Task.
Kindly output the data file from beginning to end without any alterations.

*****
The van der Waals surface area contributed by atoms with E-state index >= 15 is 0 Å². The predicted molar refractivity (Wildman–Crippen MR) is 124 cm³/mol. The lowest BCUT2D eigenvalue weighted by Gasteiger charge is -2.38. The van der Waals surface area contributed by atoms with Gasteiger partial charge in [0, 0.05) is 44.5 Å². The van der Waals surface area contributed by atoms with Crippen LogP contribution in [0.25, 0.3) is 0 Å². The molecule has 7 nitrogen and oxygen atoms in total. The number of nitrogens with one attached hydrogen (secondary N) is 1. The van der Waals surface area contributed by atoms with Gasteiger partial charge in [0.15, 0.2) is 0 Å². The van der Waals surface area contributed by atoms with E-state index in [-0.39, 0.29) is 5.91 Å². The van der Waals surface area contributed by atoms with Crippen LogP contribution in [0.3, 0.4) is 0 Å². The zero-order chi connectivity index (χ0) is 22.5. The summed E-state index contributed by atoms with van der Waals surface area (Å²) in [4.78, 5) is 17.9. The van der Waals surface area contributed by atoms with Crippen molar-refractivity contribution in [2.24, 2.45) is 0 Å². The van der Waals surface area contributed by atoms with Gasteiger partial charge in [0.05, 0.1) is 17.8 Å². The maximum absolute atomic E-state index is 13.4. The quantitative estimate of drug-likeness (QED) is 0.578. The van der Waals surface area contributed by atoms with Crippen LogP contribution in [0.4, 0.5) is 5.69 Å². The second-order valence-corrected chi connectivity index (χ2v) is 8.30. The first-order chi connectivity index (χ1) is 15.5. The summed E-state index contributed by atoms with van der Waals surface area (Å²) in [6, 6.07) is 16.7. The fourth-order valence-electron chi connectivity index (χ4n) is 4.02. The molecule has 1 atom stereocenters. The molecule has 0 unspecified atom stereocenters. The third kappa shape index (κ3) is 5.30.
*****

The van der Waals surface area contributed by atoms with E-state index >= 15 is 0 Å². The predicted molar refractivity (Wildman–Crippen MR) is 124 cm³/mol. The lowest BCUT2D eigenvalue weighted by Gasteiger charge is -2.38. The van der Waals surface area contributed by atoms with Gasteiger partial charge in [0, 0.05) is 44.5 Å². The van der Waals surface area contributed by atoms with Crippen LogP contribution in [0.25, 0.3) is 0 Å². The molecule has 7 nitrogen and oxygen atoms in total. The number of nitrogens with one attached hydrogen (secondary N) is 1. The van der Waals surface area contributed by atoms with Gasteiger partial charge in [0.15, 0.2) is 0 Å². The van der Waals surface area contributed by atoms with E-state index in [-0.39, 0.29) is 5.91 Å². The van der Waals surface area contributed by atoms with Crippen LogP contribution in [0.3, 0.4) is 0 Å². The zero-order chi connectivity index (χ0) is 22.5. The summed E-state index contributed by atoms with van der Waals surface area (Å²) in [4.78, 5) is 17.9. The van der Waals surface area contributed by atoms with Crippen molar-refractivity contribution in [2.24, 2.45) is 0 Å². The van der Waals surface area contributed by atoms with Gasteiger partial charge in [0.05, 0.1) is 17.8 Å². The maximum absolute atomic E-state index is 13.4. The quantitative estimate of drug-likeness (QED) is 0.578. The van der Waals surface area contributed by atoms with Crippen LogP contribution in [0.4, 0.5) is 5.69 Å². The second-order valence-corrected chi connectivity index (χ2v) is 8.30. The first-order chi connectivity index (χ1) is 15.5. The summed E-state index contributed by atoms with van der Waals surface area (Å²) in [6, 6.07) is 16.7. The fourth-order valence-electron chi connectivity index (χ4n) is 4.02. The molecule has 1 atom stereocenters. The molecule has 0 unspecified atom stereocenters. The third kappa shape index (κ3) is 5.30.